Video-based methodologies: the affordances of different viewpoints in understanding teachers’ tacit knowledge of practice that supports young children’s oral language

Andrea Nolan, Louise Paatsch, Janet Scull

    Research output: Contribution to journalArticleResearchpeer-review

    7 Citations (Scopus)


    Using video as a mode of data generation in research involving young children and their teachers has become a more common practice in educational research. Digital video recordings provide the opportunity to capture the complexity of interactions that occur between people, time, space and objects, however, working with this methodology and form of data can be complex and challenging. This paper focuses on the use of video as a methodology to understand teachers’ tacit knowledge of practice that supports young children’s oral language. This study explores four specific viewpoints that have been employed to investigate teachers’ practice: (1) camera, (2) teacher, (3) researcher and (4) peers. From our analysis of the affordances of the differing viewpoints, we propose that what can be ‘seen’ is directly impacted by the understandings of those involved in the research process in relation to data capture, viewing and analysing the data. We argue that these viewpoints are not neutral or mutually exclusive rather they should be considered complementary and supplementary in building a comprehensive understanding of teachers’ tacit knowledge of literacy practice.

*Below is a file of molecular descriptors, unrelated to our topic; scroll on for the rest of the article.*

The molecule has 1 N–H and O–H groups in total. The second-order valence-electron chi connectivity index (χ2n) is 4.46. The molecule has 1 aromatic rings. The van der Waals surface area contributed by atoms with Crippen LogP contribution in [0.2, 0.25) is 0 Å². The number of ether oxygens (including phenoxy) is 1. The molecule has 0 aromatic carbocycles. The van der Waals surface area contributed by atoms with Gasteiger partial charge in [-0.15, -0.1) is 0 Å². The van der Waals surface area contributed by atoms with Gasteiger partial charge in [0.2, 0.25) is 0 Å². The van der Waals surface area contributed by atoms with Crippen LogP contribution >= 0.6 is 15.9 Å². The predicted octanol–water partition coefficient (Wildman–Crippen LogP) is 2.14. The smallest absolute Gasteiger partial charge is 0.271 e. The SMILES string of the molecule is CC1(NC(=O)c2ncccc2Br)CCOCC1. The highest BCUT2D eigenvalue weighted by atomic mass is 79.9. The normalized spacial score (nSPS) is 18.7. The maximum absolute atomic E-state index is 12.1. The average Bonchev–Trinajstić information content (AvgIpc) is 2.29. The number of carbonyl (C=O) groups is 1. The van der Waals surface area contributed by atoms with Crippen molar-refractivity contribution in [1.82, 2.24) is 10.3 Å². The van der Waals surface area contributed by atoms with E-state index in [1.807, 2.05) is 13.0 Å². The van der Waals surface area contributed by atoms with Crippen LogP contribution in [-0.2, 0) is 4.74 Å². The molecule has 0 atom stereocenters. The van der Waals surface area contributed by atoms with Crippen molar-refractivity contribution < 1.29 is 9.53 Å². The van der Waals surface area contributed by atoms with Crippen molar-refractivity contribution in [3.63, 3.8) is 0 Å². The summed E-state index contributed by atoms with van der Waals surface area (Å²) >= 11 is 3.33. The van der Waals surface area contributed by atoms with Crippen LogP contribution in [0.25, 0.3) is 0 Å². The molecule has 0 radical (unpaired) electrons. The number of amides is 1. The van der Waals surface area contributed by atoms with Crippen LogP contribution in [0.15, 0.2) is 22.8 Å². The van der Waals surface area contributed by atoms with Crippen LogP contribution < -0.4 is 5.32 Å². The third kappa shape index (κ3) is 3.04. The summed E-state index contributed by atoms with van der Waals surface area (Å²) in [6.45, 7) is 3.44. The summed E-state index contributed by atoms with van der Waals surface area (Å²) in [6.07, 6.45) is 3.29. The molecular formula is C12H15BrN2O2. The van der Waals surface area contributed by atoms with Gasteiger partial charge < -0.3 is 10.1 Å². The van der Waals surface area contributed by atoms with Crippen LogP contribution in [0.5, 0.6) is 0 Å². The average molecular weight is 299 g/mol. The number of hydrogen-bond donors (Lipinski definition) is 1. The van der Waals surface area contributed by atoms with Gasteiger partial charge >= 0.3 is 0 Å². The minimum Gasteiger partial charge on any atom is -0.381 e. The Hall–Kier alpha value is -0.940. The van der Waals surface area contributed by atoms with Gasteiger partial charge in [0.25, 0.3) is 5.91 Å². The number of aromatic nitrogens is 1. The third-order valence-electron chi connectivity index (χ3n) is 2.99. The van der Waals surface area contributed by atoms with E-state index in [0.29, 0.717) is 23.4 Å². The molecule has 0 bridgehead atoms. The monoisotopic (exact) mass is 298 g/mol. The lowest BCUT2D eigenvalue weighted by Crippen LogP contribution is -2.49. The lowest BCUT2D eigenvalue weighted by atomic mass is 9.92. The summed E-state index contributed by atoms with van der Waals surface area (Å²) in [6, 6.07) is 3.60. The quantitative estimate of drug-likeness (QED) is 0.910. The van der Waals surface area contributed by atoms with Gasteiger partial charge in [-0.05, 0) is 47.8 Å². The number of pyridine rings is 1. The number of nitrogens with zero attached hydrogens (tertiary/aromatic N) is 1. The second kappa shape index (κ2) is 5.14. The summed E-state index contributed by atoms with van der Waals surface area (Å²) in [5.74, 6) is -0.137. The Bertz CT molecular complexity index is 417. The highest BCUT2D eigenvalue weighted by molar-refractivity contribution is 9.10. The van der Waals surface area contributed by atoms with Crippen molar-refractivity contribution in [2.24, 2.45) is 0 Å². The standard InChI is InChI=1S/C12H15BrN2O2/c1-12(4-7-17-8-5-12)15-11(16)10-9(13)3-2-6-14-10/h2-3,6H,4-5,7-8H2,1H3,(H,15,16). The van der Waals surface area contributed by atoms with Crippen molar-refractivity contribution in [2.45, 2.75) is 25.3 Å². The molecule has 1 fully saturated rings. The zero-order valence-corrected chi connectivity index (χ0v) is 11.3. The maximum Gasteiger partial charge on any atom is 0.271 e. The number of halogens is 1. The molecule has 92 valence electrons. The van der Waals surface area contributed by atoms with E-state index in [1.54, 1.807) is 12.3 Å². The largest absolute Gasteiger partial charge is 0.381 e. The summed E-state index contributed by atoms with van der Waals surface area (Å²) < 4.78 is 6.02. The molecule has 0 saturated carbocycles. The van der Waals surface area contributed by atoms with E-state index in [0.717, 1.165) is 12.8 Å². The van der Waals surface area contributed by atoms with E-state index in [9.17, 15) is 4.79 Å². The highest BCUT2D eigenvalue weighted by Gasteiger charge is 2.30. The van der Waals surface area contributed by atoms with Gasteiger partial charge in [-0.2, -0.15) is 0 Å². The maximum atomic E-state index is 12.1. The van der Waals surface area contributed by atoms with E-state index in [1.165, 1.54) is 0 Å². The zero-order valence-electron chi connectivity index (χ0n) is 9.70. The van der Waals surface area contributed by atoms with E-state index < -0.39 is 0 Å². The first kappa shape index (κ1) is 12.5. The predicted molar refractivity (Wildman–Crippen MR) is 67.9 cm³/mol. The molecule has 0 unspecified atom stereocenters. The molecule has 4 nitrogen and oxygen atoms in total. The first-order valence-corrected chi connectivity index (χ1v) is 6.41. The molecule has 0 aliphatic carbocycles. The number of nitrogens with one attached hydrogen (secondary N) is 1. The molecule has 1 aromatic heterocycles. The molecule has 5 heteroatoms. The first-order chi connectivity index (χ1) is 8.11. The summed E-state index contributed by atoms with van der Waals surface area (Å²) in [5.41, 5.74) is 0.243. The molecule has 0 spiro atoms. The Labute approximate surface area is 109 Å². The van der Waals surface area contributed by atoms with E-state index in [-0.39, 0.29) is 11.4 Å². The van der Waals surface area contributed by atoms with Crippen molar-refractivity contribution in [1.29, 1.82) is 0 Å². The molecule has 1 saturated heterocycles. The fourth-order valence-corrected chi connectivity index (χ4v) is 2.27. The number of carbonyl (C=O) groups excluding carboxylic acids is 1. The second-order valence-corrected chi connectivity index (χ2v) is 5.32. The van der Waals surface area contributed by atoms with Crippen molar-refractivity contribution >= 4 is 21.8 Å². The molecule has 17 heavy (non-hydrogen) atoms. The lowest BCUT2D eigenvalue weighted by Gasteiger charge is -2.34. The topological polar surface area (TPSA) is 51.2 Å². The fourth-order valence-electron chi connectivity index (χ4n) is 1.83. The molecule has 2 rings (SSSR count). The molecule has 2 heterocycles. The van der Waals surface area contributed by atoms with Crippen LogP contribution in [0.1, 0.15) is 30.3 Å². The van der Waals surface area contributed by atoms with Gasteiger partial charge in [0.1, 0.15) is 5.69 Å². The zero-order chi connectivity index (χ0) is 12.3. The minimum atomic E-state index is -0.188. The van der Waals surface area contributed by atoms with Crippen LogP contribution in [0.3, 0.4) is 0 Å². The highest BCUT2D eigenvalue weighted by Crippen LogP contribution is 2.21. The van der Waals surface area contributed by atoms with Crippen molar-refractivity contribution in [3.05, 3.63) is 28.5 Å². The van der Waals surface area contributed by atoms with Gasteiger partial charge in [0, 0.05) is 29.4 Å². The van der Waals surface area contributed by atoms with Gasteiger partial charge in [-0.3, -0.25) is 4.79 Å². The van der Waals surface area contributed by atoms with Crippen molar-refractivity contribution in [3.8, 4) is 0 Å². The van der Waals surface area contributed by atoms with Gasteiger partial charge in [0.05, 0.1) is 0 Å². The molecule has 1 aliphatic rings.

Original languageEnglish
    Pages (from-to)536-547
    Number of pages12
    JournalInternational Journal of Research and Method in Education
    Issue number5
    Publication statusPublished - 20 Oct 2018


    • Video-based methodologies
    • oral language
    • early years pedagogy

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